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The Celtic Church

There is apparently a debate about the existence of the Celtic Church. There appear to be two fundamental questions:

  1. The history – whether it was a daughter of Rome
  2. The structure – whether it was an organised Christian body.

The Celtic Church and Rome

In his work The Highlanders of Scotland (1902 edition) William F. Skene, wrote:

"The church of the northern Picts and northern Scots, to which the name of Culdee was afterwards given, and which owed its origin to St. Patrick….emanated from the church of Gaul, a church always opposed to that of Rome, and claiming a descent from the church of Ephesus, and its founder, St. John the Evangelist; and it was under the teaching of St. Martin of Tours that St. Patrick framed the system of church government which he afterwards introduced.”

Skene was the Historiographer Royal for Scotland so is a respected authority. Nevertheless many argue that The Celtic Church is older than the Contintental Churches:

The churches of France and Spain, must yield in point of antiquity and precedence to that of Britain, as the latter Church was founded by Joseph of Arimathea immediately after the Passion of Christ. (http://en.wikipedia.org/wiki/Celtic_Christianity)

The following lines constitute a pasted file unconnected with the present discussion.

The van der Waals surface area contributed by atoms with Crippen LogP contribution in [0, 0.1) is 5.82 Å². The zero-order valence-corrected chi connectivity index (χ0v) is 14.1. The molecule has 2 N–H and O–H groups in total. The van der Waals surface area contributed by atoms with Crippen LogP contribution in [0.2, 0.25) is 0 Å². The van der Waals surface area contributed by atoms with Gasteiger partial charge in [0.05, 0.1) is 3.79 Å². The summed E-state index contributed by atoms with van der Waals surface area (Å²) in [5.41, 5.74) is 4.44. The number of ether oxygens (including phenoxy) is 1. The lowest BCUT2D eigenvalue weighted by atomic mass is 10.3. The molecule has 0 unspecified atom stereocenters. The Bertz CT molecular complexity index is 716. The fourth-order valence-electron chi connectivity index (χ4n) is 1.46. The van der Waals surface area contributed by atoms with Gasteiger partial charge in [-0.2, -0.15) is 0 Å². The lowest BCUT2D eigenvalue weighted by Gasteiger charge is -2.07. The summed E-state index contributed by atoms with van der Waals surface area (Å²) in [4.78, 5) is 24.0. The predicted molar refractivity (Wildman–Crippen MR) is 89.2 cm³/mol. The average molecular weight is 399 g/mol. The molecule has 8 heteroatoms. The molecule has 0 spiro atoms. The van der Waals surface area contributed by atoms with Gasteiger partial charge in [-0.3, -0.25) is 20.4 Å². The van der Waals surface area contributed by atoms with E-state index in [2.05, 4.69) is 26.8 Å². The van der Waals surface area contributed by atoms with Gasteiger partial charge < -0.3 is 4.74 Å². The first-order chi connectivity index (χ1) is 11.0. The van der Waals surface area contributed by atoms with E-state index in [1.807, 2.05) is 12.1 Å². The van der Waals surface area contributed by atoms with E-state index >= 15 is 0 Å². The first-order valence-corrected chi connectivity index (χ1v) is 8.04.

There is clearly an argument about the History of the Celtic Church and whether it really looked to its foundation from St Peter, St. John the Evangelist or even Jesus Christ – which to my mind is rather pointless. Its antiquity is not a measure of its existence.

The Anglican Church of today is undoubtedly an independent church – but it evolved from the Church of Rome. The Anglican Church has a clear structure, and is clearly an organised Christian body. Does anyone debate the existence of the Anglican Church? Therefore, to use the parallel of the Anglican Church, the Celtic Church clearly existed, as it was demonstrably an organised Christian body.

The Organisation of the Celtic Church

Its organisation was not Episcopal as such. William F. Skene, wrote

“The [Celtic] church of this period must be viewed as consisting rather of different groups of monasteries, founded by the respective saints, either bishops or presbyters, of the second order, each group recognising the monastery over which the founder of the group personally presided, or which possessed his relics, as having jurisdiction over those which emanated from him and. followed his rule's. It was thus not one great ecclesiastical corporation, but an aggregate of separate communities in federal union. Secondly, that the abbots of each monastery, whether bishops or presbyters, were not elected by the brethren forming the community, but succeeded one another by a kind of inheritance assimilated to that of the tribe.” WF Skene Vol 2 Church and Culture p66

Many refer to the Celtic Church as the Columban Church – which is quite incorrect.

Cathedrals and Monasteries

In the early seventh century the main differences between the Roman Church and the Celtic Church was that whereas the Roman structure was episcopal and centred on cathedrals, the Celtic Church was abbatical and centred on monasteries - more properly muintirs or families. These muintirs were great centres of learning, shining lights in the Dark Ages. Apart from this there was a great deal in common, and differences were few. The Celtic Church calculated Easter differently - which led to the Synod of Whitby. The Celtic tonsure was different to the Roman.

Last updated 22 May, 2008